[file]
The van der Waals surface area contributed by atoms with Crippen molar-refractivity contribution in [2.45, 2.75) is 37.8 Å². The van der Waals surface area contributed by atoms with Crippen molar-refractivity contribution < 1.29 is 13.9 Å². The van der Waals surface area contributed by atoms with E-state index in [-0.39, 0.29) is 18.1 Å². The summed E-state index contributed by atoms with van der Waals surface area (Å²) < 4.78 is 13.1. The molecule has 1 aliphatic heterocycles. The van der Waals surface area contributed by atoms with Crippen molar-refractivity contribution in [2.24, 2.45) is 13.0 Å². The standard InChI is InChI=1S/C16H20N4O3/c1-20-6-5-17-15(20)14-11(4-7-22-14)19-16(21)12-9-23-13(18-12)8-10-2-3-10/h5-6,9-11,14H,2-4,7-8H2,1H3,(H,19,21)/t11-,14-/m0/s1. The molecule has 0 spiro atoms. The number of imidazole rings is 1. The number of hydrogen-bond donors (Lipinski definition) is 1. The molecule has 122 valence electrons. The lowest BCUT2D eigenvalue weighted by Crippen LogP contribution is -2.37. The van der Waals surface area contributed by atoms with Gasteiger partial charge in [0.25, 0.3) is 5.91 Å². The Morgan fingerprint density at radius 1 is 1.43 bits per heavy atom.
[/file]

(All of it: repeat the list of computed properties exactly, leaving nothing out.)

The van der Waals surface area contributed by atoms with Crippen molar-refractivity contribution in [2.45, 2.75) is 37.8 Å². The van der Waals surface area contributed by atoms with Crippen molar-refractivity contribution < 1.29 is 13.9 Å². The van der Waals surface area contributed by atoms with E-state index in [-0.39, 0.29) is 18.1 Å². The summed E-state index contributed by atoms with van der Waals surface area (Å²) < 4.78 is 13.1. The molecule has 1 aliphatic heterocycles. The van der Waals surface area contributed by atoms with Crippen molar-refractivity contribution in [2.24, 2.45) is 13.0 Å². The standard InChI is InChI=1S/C16H20N4O3/c1-20-6-5-17-15(20)14-11(4-7-22-14)19-16(21)12-9-23-13(18-12)8-10-2-3-10/h5-6,9-11,14H,2-4,7-8H2,1H3,(H,19,21)/t11-,14-/m0/s1. The molecule has 0 spiro atoms. The number of imidazole rings is 1. The number of hydrogen-bond donors (Lipinski definition) is 1. The molecule has 122 valence electrons. The lowest BCUT2D eigenvalue weighted by Crippen LogP contribution is -2.37. The van der Waals surface area contributed by atoms with Gasteiger partial charge in [0.25, 0.3) is 5.91 Å². The Morgan fingerprint density at radius 1 is 1.43 bits per heavy atom.